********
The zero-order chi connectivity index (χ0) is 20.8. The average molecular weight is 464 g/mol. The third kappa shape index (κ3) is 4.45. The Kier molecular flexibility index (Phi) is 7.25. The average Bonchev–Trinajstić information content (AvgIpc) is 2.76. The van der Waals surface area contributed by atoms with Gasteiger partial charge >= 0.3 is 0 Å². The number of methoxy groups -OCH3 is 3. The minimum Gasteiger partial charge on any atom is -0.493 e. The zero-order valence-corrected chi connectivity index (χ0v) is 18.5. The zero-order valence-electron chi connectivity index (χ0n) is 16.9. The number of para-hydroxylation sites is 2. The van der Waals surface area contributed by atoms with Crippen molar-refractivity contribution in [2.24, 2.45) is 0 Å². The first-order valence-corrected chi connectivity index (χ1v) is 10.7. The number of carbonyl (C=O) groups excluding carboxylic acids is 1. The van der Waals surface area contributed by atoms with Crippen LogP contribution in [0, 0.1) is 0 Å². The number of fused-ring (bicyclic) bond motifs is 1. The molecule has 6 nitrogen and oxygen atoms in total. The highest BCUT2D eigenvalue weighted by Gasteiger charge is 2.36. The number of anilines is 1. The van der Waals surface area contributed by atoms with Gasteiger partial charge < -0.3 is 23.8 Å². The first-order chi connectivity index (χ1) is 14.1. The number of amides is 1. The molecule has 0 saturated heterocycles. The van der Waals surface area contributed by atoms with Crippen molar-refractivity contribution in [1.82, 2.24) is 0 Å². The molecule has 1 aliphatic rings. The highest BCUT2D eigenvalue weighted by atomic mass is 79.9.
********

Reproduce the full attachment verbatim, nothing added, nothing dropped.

The zero-order chi connectivity index (χ0) is 20.8. The average molecular weight is 464 g/mol. The third kappa shape index (κ3) is 4.45. The Kier molecular flexibility index (Phi) is 7.25. The average Bonchev–Trinajstić information content (AvgIpc) is 2.76. The van der Waals surface area contributed by atoms with Gasteiger partial charge >= 0.3 is 0 Å². The number of methoxy groups -OCH3 is 3. The minimum Gasteiger partial charge on any atom is -0.493 e. The zero-order valence-corrected chi connectivity index (χ0v) is 18.5. The zero-order valence-electron chi connectivity index (χ0n) is 16.9. The number of para-hydroxylation sites is 2. The van der Waals surface area contributed by atoms with Crippen molar-refractivity contribution in [2.24, 2.45) is 0 Å². The first-order valence-corrected chi connectivity index (χ1v) is 10.7. The number of carbonyl (C=O) groups excluding carboxylic acids is 1. The van der Waals surface area contributed by atoms with Crippen LogP contribution in [0, 0.1) is 0 Å². The number of fused-ring (bicyclic) bond motifs is 1. The molecule has 6 nitrogen and oxygen atoms in total. The highest BCUT2D eigenvalue weighted by Gasteiger charge is 2.36. The number of anilines is 1. The van der Waals surface area contributed by atoms with Gasteiger partial charge < -0.3 is 23.8 Å². The first-order chi connectivity index (χ1) is 14.1. The number of amides is 1. The molecule has 0 saturated heterocycles. The van der Waals surface area contributed by atoms with Crippen molar-refractivity contribution in [1.82, 2.24) is 0 Å². The molecule has 1 aliphatic rings. The highest BCUT2D eigenvalue weighted by atomic mass is 79.9.